Dir: Antti-Jussi Annila. Finland. 2008. 83mins.
Finnish director Antti-Jussi Annila (Jade Warrior) invokes slavishly two masters, Andrei Tarkovsky and Stanley Kubrick, with this intensely baroque and religion-inflected period horror movie. The severely grotesque atmosphere and mannered style suffocate the promising ideas and results in a dramatically incoherent work more punishing than frightening.
Consistently echoing two hallmarks of modern movies, Stalker and 2001: A Space Odyssey, the movie also borrows heavily from the visual palette of Ridley Scott’s opening section of Gladiator. To be sure, Annila never suffers from a lack of confidence. The widescreen photography is boldly muscular and the movie contains some strikingly composed, isolated portraiture. This is also the kind of work where every image constitutes a cry for attention. The stylization is too blunt and the director never quite finds his own personality or sensibility to bear on the increasingly overwrought material.
Commercially, the movie’s best prospects are clearly in Scandinavia and in the Eastern European markets that made a great success of the Night Watch cycle. Internationally, the movie’s best exposure is likely in the niche programming of horror-themed festivals.
The story’s unfolds in 1595; the action follows the uneasy truce following 25-years of brutal war between Russia and Sweden. Two Finnish-born brothers are part of a Russo-Swedish commission dispatched to the outreaches of the disputed territories to outline new border accords. Eric (Virtanen) is a brutal warrior-nationalist clearly damaged by the atrocities he has committed. Knut (Eronen) is the intellectual, a rationalist interested in science and order.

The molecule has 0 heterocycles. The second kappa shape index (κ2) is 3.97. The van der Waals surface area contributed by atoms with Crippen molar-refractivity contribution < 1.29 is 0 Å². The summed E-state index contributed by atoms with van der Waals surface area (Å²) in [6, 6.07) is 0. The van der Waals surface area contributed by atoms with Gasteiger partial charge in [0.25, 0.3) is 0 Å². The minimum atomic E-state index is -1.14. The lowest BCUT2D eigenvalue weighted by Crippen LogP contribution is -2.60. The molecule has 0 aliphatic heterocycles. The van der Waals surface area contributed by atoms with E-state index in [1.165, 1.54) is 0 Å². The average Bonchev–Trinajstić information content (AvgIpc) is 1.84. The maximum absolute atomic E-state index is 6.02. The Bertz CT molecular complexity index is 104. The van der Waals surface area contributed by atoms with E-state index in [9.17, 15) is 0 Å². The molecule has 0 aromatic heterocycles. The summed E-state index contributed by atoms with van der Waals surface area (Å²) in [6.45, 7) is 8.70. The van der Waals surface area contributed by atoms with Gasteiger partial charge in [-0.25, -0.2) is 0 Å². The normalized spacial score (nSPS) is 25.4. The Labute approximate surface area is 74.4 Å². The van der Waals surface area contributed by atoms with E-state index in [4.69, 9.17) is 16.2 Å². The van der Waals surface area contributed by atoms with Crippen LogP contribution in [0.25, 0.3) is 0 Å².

Already unhinged by the disfigured cries of a beautiful young girl they mistreated during their journey, the brothers are increasingly undone by the inexplicable actions and irrational behavior afflicting a strange and mysterious village located in the swamps. The movie’s title parallels the oblong black monolith in Kubrick’s masterpiece. It is a white, columned, marble structure that rises out of the shallow edge of a river. It provides the movie’s most intriguing image, a reverse silhouette of the interior that is the source of either absolution or complete annihilation.
As a horror movie, the film has an unusual provenance. Despite the movie’s late 16th century setting, the visual look is unmistakably medieval. In the opening, Annila impressively draws on landscape, weather and the horizontal line to create some visually arresting moments. The tone is both fractured and overemphatic. The suggestively eerie moments of violence and retribution of the opening are never adequately woven into the sketched framework that underpins the daily existence of the mysterious villagers.
As the story becomes more muddled and murky, the direction becomes more violent and unstable. From the too-literate rhapsodizing of the voice-over to the serious works of art the images are poached from, the movements, imagery and storytelling prove ultimately too solemn and pretentious to create a compelling and satisfactory world of its own.
International sales agent
Blind Spot Pictures